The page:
5 Ways To Work Smarter Not Harder
No piece of productivity advice is more well-worn than the adage, “Work smarter, not harder.” Of course, the directive points to the fact that it’s not how many hours you put in at your desk that matters—it’s how you spend your time there. In other words, get results faster and you won’t be spending so many late nights at the office.
But what does it really mean to work smarter? “It means figuring out better, faster ways to work,” says personal productivity expert and trainer Peggy Duncan. But before you enroll in a time management course or start playing “beat the clock” with your project list, consider these counter intuitive ways to get more done.
Improve your time management skills
Easier said than done? Well, no actually, because there are a few simple rules that can really help you to manage time better. For example, when setting up a top priority task, you need to switch off the phone and ignore your email first. Then you need to abandon any ideas of multitasking as that will slow you down and ruin your focus. Finally, set a reasonable deadline and do everything in your power to meet it. “When you’re born, you’re born with 30,000 days. That’s it. The best strategic planning I can give to you is to think about that.” -Sir Ray Avery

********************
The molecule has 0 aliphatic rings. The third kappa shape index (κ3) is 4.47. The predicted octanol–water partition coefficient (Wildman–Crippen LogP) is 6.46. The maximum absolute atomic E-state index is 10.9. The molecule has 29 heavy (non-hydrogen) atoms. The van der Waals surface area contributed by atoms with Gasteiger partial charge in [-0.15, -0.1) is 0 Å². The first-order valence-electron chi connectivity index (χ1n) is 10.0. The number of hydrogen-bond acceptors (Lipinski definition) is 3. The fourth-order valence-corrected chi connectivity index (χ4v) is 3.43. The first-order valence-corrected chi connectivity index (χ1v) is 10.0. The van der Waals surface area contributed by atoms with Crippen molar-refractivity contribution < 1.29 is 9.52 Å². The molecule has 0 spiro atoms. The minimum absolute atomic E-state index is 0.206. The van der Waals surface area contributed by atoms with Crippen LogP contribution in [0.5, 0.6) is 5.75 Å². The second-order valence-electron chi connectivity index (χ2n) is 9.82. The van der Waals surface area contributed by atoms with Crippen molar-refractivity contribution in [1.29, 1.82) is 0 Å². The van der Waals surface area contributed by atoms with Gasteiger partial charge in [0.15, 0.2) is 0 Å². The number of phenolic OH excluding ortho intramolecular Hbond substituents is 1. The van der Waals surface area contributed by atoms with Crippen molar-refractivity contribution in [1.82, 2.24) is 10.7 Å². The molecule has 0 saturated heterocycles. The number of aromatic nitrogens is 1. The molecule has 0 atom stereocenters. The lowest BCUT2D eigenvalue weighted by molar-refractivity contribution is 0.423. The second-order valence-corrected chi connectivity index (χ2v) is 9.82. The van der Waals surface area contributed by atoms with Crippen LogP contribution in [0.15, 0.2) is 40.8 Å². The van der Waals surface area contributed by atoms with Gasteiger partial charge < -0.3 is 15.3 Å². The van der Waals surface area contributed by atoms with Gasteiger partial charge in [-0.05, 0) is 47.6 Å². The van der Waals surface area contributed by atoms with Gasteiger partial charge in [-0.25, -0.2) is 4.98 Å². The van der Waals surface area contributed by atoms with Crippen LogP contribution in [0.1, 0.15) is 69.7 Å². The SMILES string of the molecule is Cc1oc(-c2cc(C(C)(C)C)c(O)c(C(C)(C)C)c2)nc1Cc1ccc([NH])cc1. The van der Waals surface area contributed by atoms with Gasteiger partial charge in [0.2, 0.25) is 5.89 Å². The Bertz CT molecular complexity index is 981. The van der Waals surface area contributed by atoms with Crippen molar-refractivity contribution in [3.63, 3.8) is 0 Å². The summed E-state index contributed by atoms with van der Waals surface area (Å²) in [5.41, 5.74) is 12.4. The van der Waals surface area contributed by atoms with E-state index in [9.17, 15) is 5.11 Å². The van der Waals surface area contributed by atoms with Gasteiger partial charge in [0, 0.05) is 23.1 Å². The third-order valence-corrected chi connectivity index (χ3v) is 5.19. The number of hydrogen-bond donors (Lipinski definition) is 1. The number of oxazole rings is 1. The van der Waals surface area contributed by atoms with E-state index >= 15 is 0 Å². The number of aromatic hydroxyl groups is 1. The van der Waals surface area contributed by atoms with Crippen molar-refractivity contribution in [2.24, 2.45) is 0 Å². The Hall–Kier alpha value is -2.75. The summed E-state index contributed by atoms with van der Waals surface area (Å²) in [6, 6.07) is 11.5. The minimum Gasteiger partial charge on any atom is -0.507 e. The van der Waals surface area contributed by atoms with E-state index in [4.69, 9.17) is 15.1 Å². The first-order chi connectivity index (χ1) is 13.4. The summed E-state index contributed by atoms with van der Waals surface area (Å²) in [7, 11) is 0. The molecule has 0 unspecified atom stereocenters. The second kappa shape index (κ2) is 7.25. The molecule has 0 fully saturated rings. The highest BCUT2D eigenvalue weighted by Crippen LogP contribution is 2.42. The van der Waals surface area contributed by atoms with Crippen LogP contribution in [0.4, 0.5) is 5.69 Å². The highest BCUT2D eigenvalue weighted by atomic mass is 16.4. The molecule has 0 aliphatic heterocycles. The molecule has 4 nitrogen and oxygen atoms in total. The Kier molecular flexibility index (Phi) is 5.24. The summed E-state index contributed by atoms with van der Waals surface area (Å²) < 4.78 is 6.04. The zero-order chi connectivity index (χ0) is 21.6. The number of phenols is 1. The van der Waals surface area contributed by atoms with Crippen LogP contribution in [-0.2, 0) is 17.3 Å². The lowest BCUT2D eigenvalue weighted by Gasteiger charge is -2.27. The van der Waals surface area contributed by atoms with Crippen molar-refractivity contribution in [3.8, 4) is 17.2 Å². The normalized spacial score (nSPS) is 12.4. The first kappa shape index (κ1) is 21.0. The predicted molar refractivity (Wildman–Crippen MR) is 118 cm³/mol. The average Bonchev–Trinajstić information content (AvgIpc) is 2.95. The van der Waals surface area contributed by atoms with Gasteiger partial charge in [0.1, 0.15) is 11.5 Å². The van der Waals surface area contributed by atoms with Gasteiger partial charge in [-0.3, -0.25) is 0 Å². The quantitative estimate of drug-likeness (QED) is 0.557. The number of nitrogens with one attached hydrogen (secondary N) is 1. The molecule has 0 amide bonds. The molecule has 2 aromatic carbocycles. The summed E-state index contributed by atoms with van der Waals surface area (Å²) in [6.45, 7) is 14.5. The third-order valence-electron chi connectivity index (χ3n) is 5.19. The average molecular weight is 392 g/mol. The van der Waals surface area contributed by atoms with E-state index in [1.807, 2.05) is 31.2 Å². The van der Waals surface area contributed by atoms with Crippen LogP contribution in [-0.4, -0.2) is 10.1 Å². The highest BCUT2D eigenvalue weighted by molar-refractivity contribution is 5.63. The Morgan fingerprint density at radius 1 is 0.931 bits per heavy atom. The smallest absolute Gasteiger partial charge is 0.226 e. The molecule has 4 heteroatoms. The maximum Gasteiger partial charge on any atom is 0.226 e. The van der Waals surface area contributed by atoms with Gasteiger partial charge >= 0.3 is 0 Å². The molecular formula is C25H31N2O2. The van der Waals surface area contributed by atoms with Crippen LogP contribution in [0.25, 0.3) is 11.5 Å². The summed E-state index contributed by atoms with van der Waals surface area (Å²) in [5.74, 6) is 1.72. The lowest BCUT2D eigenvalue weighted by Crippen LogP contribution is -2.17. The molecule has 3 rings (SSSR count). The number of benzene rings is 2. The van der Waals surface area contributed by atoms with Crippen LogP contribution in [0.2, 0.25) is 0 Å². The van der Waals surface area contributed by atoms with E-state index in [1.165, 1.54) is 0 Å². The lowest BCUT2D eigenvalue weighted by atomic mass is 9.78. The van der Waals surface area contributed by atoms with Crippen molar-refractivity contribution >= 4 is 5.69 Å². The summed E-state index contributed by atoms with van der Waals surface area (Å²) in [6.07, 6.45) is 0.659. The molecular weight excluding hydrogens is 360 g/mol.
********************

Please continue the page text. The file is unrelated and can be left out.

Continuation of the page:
DON’T DIVE RIGHT IN
Most of us have warped views of how we spend our time, Duncan says. “If you don’t see it on paper staring at you in the face, you won’t realize that you spend too much time on Facebook, or that you have the same people interrupting you all the time, asking you the same questions,” she says.
Spend a week keeping a time log. Write down what you’re doing, how long it’s taking you, and who is interrupting you and what they wanted. “Because the biggest time-management mistake people make is not realizing how much time they waste. When you analyze it, you see what’s going on,” she says. And you’ll have a good data set to figure out how you can shift your time usage, minimize interruptions, and learn a few key lessons
- LEARN TO SAY NO:
Avoid over-scheduling yourself and be realistic about what you can accomplish in a single day. Sometimes you just have to cut yourself off because in most professions, there is almost always something that could be done.
- LET SOMEONE ELSE DO IT
To be more effective, you’ve got to ask for help and enlist people who are better at certain tasks and functions than you are, he says. That requires taking a hard look at your strengths and having the humility to admit that there are some areas you’re more skilled in than others. You’re likely spending more time than is necessary on the things you’re not good at—when you can delegate those tasks, you free up time to do the work you’re best at, which you’re probably going to do faster and enjoy more.
Learn as much as you can
You should always be on a steep learning curve. Look at your skills profile and determine where you need to fill a gap. Talk to important connections and network in your niche. Keep up to date on trends and developments. It is a fact-changing world. When an opportunity arises, you will be the best equipped to seize it because you have never stopped learning. Just another way of working smarter.